Nature of linguistic knowledge:

  • not a set of fixed phrases stored in memory
  • speech chain (brain-to-brain linking)
  • mechanisms allow us to break stream of sounds into linguistic units

Comprehension: How do we “unpack”language that is complex?

Breakdowns reveal how the language processor works.

Speech Signal

acoustic terms: describe sounds’ physical aspects
fundamental frequency
spectrograms (voice-prints)

Try to read the above spectrogram.
See more on reading spectrograms here
Once you learn how to read them you can try the Mystery Spectrogram!Formants of vowels: characteristic patterns of vowels on spectrogram; these are the phonemes of American English

Speech Perception and Comprehension

Segmentation: how to listener perceives sounds as distinct units; the “segmentation problem”
Recognition of speech sounds produced by different speakers in various environments  the “invariance problem”

    Perceptual units:

  • phonemes
  • syllables
  • morphemes
  • words
  • phrases

Factors that affect perception/comprehension:

  • native language (perceptual bias)
  • context (situation or topic)
  • content of one’s mental lexicon (lexical access)
  • ability to analyze syntactically (parse)
  • knowledge of lexical semantics 
  • prosodic aspects of speech (intonation)

Note: webmining can be a way for computers to develop lexical semantics

Comprehension Models and Experimental Studies

Top-down vs. bottom-up processing
Top-down: start with semantic and syntactic information and end with sensory input
Bottom-up: move from acoustical signal to semantic interpretation

Lexical access and Word recognition
Lexical decision experiments: response time is measured to find out how quickly words are recognized
Priming techniques: semantically related words can increase the rate of comprehension of other words
Naming task: shows subjects read words faster than non-words

 William Labov:

The Social Stratification of English in New York City

Chapter III The Social Stratification of /r/ in New York City Department stores

Motivation of study: to test 2 ideas:

  1. the variable /r/ is a social differentiator in all levels of NYC speech
  2. casual and anonymous speech events can be used as basis for a systematic study of language

Careful conversation was used for previous dialect studies but Labov felt more accurate data would come from casual conversation.

Comments on Labov’s method for the department store study?

Chapter IV The Isolation of Contextual Styles

Contexts in which casual language is found:

Extra-interview communication (interruptions and asides)

Personal Narratives

The Language of Life and Death

Analysis of Narrative Structure

Complicating Action

Later version:

  • Abstract (A) – the indication that a narrative is about to start and the speaker wants a listener’s attention.
  • Orientation (O) – the ‘who’, ‘where’, ‘what’ and ‘why of the narrative. This sets the scene and provides further contextual information for the listener.
  • Complicating Action (CA) – the main body providing a range of narrative detail.
  • Resolution (R) – the final events, the ‘rounding off’ to give the narrative closure.
  • Evaluation (E) – additions to the basic story, to highlight attitudes or to command the listener’s attention at important moments.
  • Coda: (C) – a sign that the narrative is complete. This might include a return to the initial time frame before the narrative


Atlas of North American English 


IMA 540 Linguistics Class 11

textingDeborah Tannen: The Medium is the Metamessage


Bateson – coined term Metacommunication: “the subject of discourse is the relationship between the speakers”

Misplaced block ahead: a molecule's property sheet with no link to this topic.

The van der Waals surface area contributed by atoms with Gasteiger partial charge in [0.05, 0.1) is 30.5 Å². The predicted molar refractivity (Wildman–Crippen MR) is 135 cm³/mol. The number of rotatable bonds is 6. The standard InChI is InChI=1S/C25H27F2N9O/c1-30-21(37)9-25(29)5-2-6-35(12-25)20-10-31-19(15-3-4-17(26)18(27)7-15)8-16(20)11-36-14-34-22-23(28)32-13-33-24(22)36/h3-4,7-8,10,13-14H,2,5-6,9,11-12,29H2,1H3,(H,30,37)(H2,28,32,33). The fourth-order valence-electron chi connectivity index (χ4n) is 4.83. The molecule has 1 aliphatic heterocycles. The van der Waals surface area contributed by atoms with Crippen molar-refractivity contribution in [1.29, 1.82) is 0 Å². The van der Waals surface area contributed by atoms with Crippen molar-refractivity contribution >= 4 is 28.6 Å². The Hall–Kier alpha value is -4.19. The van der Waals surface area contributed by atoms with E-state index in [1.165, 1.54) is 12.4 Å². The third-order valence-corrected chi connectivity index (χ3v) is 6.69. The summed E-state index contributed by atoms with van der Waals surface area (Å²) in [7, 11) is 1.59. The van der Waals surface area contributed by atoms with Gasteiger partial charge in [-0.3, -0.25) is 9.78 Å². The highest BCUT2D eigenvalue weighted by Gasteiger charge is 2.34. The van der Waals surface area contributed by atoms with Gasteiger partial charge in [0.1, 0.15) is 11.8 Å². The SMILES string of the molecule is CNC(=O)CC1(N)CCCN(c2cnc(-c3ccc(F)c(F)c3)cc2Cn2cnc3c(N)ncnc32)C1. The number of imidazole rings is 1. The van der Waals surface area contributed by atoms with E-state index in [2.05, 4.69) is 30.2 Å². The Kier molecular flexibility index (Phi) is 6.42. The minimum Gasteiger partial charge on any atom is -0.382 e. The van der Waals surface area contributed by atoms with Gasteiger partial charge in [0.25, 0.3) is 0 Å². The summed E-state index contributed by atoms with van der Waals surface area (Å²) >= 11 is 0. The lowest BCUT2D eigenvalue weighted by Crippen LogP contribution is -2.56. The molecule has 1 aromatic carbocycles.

The metamessage, according to Tannen, is implicit, and indicates how the  ‘speaker’ intends the message.

Same statements about the politeness of different conversational styles apply to text messages as to oral communication – age difference regarding the acceptance of texting in company of someone with whom one is communicating face-to-face.

Brevity of interruptions are part of the judgement of rudeness in high-involvement style and young-texters style.

Markers of Enthusiasm and Intensity

Gender difference in use of doubled punctuation marks and duplicated vowels. The ‘unmarked’ use is to show enthusiasm this way.

Brevity is cold – or is it just a masculine style?

Brevity may be indirect; can be the motivation for texting rather than telephoning. Thus, the medium is a metamessage – telephoning can either be rude as an interruption or showing enthusiasm as in the need to communicate more fluidly.

Ambiguity of sending just a link.

Buzzfeed article on the “True Meaning” of emojis

Pacing & Pausing

Length  of time between message and response is a metamessage.

A dead battery can imply unintended meaning!

Texting_cf0f4f_2756352Multiple Media – communicating the same message more than once

textingMedium Choice – Facebook is more public – being broken up or ‘Facebook official’ is for a different audience than text or other medium messages.

If you’re using FB do you send a private message or post on the person’s wall?

Liabilities of the technology – signature as unintended message

Moral Panic at Introduction of New Media

Writing; the printing press, texting… new media discourse isn’t that unique when compared to previous means of communication.

What are your observations on the use of texting and social media in the communication patterns of your peers?

IMA Linguistics 540 Class 10

George Lakoff & Mark Johnson –
Metaphors We Live By

How basic is metaphor to our conceptual system?  Do our metaphors define our reality?


ARGUMENT IS WAR (But it could be dance!)
Is this why pacifists don’t like to argue?

TIME IS MONEY (i.e., a valuable commodity)

Michael Reddy – the Conduit Metaphor:


“The speaker puts ideas (objects) into words (containers) and sends them (along a conduit) to a bearer who takes the idea/objects out of the word/containers.” (p. 10)
What does the conduit metaphor mask?
What doesn’t this metaphor fit?


Work done by William Nagy (1974) (Ph.D. Dissertation)

Experiential Bases of Metaphors